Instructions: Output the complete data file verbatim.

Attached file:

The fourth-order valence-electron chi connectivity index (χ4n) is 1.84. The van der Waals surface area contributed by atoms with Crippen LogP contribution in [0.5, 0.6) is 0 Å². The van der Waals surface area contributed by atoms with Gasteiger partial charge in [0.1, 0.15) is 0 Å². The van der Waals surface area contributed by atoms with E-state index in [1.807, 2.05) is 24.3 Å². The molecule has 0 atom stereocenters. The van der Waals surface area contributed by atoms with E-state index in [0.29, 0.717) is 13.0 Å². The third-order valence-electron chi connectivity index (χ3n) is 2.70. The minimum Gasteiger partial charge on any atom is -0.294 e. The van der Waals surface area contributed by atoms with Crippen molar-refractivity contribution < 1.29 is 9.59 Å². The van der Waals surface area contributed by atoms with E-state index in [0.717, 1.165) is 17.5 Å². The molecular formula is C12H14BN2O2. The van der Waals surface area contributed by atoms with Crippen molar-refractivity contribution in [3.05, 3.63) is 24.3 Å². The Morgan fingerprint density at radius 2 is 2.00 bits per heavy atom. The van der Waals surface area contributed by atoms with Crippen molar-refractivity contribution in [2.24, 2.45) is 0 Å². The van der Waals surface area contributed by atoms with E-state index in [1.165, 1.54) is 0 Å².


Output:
The fourth-order valence-electron chi connectivity index (χ4n) is 1.84. The van der Waals surface area contributed by atoms with Crippen LogP contribution in [0.5, 0.6) is 0 Å². The van der Waals surface area contributed by atoms with Gasteiger partial charge in [0.1, 0.15) is 0 Å². The van der Waals surface area contributed by atoms with E-state index in [1.807, 2.05) is 24.3 Å². The molecule has 0 atom stereocenters. The van der Waals surface area contributed by atoms with E-state index in [0.29, 0.717) is 13.0 Å². The third-order valence-electron chi connectivity index (χ3n) is 2.70. The minimum Gasteiger partial charge on any atom is -0.294 e. The van der Waals surface area contributed by atoms with Crippen molar-refractivity contribution < 1.29 is 9.59 Å². The van der Waals surface area contributed by atoms with E-state index in [0.717, 1.165) is 17.5 Å². The molecular formula is C12H14BN2O2. The van der Waals surface area contributed by atoms with Crippen molar-refractivity contribution in [3.05, 3.63) is 24.3 Å². The Morgan fingerprint density at radius 2 is 2.00 bits per heavy atom. The van der Waals surface area contributed by atoms with Crippen molar-refractivity contribution in [2.24, 2.45) is 0 Å². The van der Waals surface area contributed by atoms with E-state index in [1.165, 1.54) is 0 Å².